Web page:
View More: he was. To be fair, that broccoli was usually frozen, then microwaved, then covered in processed cheese food. And the beets were both canned and bland. But like so many of us, he grew up, experienced those same foods in new presentations and thought, so this is what it’s supposed to taste like.

At his most recent visit to the Serenbe Chefs Series, Kevin prepared a winter-centric menu including milk-braised pork shoulder, saffron risotto, roasted pears with honey mousse and this pickled beet and charred broccoli salad.

I adore Kevin. He is Southern to his core and as good a person as he is a chef. So in many respects, I’m biased. But this salad is genius in its combination of pickled and charred. It makes sense in the same way we put pickles on a grilled burger, but in a much lighter, brighter way.

Pickled Beet and Charred Broccoli Salad

  • Serves 4
  • 4 beets, baseball-sized, about 2 pounds
  • 1 ½ cups red wine vinegar
  • 1 ½ cups sugar
  • 1/3 cup pickling spice
  • 1 cinnamon stick, about 4 inches long
  • 1 pod star anise
  •  1 fist-size crown of broccoli, cut into small florets
  • ¼ cup (two ounces) fresh goat cheese
  • 1 tablespoon lemon juice
  • 1 ½ teaspoons water
  • 2 teaspoons salt
  • 1 cup frisée, trimmed and torn into bite-size pieces
  • 3 tablespoons olive oil
  • 5 fresh grinds black pepper
  • ¼ cup (two ounces) feta cheese
  • 1/8 teaspoon pumpkin seed oil

Peel the beets, slice off the tops and roots, and cut the beets into 1-inch wedges.

In a medium, non-reactive saucepan, combine the red wine vinegar, sugar, pickling spice, cinnamon and star anise. Bring to a boil and stir until the sugar dissolves, about two minutes. Pull the pan from the heat and let the spices steep for about 10 minutes. Strain and reserve the liquid, discarding the spices. Return the liquid to the pot, add the beets and bring to a boil over high heat. Cut the heat down so that the liquid simmers, and cook for 10 minutes. Pull the pan from the heat and let the beets cool in the liquid; they will finish cooking as they cool.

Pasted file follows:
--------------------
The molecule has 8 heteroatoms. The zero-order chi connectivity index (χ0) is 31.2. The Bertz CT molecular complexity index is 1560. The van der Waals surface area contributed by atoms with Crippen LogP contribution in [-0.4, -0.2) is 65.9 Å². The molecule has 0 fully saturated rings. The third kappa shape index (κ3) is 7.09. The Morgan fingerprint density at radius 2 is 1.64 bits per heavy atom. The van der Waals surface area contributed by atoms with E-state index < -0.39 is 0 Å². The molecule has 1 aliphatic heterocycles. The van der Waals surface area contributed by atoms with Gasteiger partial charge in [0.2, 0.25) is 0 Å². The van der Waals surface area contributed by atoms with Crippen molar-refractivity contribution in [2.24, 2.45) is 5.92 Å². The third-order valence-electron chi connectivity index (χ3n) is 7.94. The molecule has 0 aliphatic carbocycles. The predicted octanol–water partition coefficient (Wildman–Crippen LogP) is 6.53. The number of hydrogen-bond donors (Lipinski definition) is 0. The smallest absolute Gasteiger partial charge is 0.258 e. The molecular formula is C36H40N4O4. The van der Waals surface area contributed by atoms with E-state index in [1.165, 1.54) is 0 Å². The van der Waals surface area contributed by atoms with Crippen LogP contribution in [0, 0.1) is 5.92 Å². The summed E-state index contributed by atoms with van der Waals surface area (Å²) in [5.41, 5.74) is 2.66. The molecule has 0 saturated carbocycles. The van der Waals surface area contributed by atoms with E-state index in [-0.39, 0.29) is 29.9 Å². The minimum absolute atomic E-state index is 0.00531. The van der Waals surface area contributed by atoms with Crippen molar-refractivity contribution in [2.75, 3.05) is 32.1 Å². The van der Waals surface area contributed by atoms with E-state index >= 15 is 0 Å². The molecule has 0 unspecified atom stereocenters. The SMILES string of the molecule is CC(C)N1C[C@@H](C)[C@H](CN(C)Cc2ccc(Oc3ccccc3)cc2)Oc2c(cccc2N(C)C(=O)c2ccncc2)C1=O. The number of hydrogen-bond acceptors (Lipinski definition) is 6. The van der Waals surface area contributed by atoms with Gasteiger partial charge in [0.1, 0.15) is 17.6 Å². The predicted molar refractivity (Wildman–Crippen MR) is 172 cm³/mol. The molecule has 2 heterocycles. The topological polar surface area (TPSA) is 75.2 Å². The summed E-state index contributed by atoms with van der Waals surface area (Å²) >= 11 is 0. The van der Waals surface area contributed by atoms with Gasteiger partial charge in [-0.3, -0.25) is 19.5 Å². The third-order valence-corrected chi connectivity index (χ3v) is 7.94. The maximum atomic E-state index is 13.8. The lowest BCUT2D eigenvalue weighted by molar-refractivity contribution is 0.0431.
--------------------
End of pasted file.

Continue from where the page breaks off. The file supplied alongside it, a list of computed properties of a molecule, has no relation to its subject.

Heat a medium cast-iron skillet over high heat until smoking hot. Drop half of the broccoli florets into the dry skillet, being careful not to crowd the pan. After about 30 seconds, toss the florets and continue tossing as they char and cook, about 2 ½ minutes total. The tender florets will char easily, which is good; you want that smoky flavor. Transfer the first batch to a plate and repeat with the remaining broccoli. Refrigerate the charred broccoli until read to serve.

In a small bowl, whisk the goat cheese, lemon juice, water and a large pinch of salt until smooth. In a separate bowl, toss the frisée with 2 teaspoons of the olive oil and 1/8 teaspoon salt. Drain the beets and discard the pickling liquid. Place the beets in a third bowl and toss with 2 tablespoons of the olive oil, ¼ teaspoon salt and 3 grinds of black pepper. In a fourth bowl, toss the chilled charred broccoli with the remaining 1 teaspoon olive oil, 1/8 teaspoon salt and 2 grinds of black pepper. Yes, I realize you’ve got four separate bowls; it’s imperative that the components stay separate until they are plated. You don’t want the ingredients to mingle because each item brings a specific flavor, texture and color to the final dish.

Divide the beets evenly among four plates. Top with the broccoli, the frisée and the crumbled feta. Drizzle on the goat cheese mixture and finish with a few drops of pumpkin seed oil around the outside of the plate.